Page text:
Retailers should brace themselves now for post-lockdown ‘revenge buying’ says University of Bradford academic
Author: Neil Hudson
Supply chain expert Dr Liz Breen talks about post-lockdown shopping trends we're likely to see once Covid-19 social distancing rules are relaxed
An impulse to ‘splurge’ once shops re-open is more than likely, says University of Bradford supply chain expert, as she appeals to fellow academics to contribute to journal special issue.
Supply chains have been tested to - and in some cases beyond - their limits during the current coronavirus pandemic and now one Bradford researcher is calling on fellow academics to help prevent future breakdowns.
Dr Liz Breen, Reader in Health Service Operations in the Faculty of Life Sciences at the University of Bradford, is an expert on the mechanics of supply and demand and wants to hear from others in the field.
She is guest editing a special issue in Supply Chain Management: An International Journal and is asking fellow researchers to submit papers on the supply chain in order to ‘learn lessons and create a repository of knowledge,’ which may ultimately help businesses avoid future crises.
She said: “Our goal is to gain insight into trends so we can be more prepared in future. The idea is to create a ‘go to’ reference point for what’s going on, how issues have been tackled and then learning from it.
She went on: “Papers could focus on anything from the retail sector and how supermarkets responded to adverse buying behaviour, which then created a false demand and how they in turn tried to increase capacity, to companies like Brewdog, which switched their product line from beer to hand sanitiser.”
Liz said papers could even encompass ‘the dark side’ of supply chains, which include areas such as human trafficking and modern slavery.
She added that future trends had, in some cases, already been identified through such work, not least of which is the phenomenon known as ‘revenge buying’, which has already happened in parts of China which have come out of lockdown.
“This is about ‘disaster management’ and also buying behaviours which impact on the supply chain. What we saw in parts of China was, once lockdown was lifted, people began flocking into the city to spend money very quickly. It is known as revenge buying and it will happen here too.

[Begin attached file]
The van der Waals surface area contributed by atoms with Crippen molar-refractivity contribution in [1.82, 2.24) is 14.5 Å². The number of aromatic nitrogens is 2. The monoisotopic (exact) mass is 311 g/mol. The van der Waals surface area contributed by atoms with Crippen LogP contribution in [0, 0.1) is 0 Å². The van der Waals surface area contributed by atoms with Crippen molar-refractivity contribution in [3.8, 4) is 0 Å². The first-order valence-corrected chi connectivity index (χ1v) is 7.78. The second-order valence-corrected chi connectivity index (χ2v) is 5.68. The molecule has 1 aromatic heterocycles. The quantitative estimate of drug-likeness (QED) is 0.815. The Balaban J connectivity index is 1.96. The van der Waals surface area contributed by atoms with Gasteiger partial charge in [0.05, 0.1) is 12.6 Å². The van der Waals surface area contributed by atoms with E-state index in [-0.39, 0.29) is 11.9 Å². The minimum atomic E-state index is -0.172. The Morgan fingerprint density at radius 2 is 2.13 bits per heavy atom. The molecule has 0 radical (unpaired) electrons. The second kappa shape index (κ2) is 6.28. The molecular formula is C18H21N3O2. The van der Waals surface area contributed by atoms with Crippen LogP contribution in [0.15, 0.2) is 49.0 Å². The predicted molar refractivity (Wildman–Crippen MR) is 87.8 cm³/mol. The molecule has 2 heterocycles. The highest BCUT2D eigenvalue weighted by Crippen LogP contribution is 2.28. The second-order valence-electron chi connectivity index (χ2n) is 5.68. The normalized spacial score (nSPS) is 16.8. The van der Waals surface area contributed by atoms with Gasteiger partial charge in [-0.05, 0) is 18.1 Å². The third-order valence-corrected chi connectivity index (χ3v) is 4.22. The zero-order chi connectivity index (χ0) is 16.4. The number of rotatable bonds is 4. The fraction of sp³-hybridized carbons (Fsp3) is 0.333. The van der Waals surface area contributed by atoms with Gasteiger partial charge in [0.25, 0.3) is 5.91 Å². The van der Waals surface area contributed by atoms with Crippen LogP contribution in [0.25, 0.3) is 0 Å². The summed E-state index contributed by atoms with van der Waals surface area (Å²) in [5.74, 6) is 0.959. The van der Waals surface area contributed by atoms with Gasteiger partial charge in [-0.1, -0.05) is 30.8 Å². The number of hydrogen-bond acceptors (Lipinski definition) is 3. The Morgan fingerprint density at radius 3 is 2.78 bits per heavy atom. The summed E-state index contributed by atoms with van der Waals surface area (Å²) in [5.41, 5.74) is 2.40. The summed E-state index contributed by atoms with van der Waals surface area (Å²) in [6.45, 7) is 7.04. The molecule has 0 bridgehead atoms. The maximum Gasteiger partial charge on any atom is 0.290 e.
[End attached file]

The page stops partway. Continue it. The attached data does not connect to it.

“From a human point of view, the sentiment being expressed is something like ‘This virus has kept me in lockdown for so long, so now I’m going to enjoy myself.’
“Similarly, when lockdown ends here, if it’s nice weather, a lot of people will be more sociable, heading for restaurants and outdoor facilities. Service supply chains will have to prepare for and respond to this. My work is to undertake research to help businesses and services be more prepared and to make informed decisions at the right times.”
Dr Breen joined the University of Bradford in 2004, working in the School of Management for 13 years, before taking up a post in the School of Pharmacy three years ago. Prior to joining the university, she worked in the NHS, redesigning the pharmaceutical supply chain in Manchester University NHS Foundation Trust.
She is currently Guest Editor for a Special Issue in Supply Chain Management: An International Journal with Professor Claire Hannibal, Liverpool John Moores University. The submission deadline for papers is August 1.
All submissions must be original and may not be under review by another publication. Interested authors should submit papers here. Contact Dr Liz Breen, University of Bradford at: email@example.com and Professor Claire Hannibal, Liverpool John Moores University at firstname.lastname@example.org.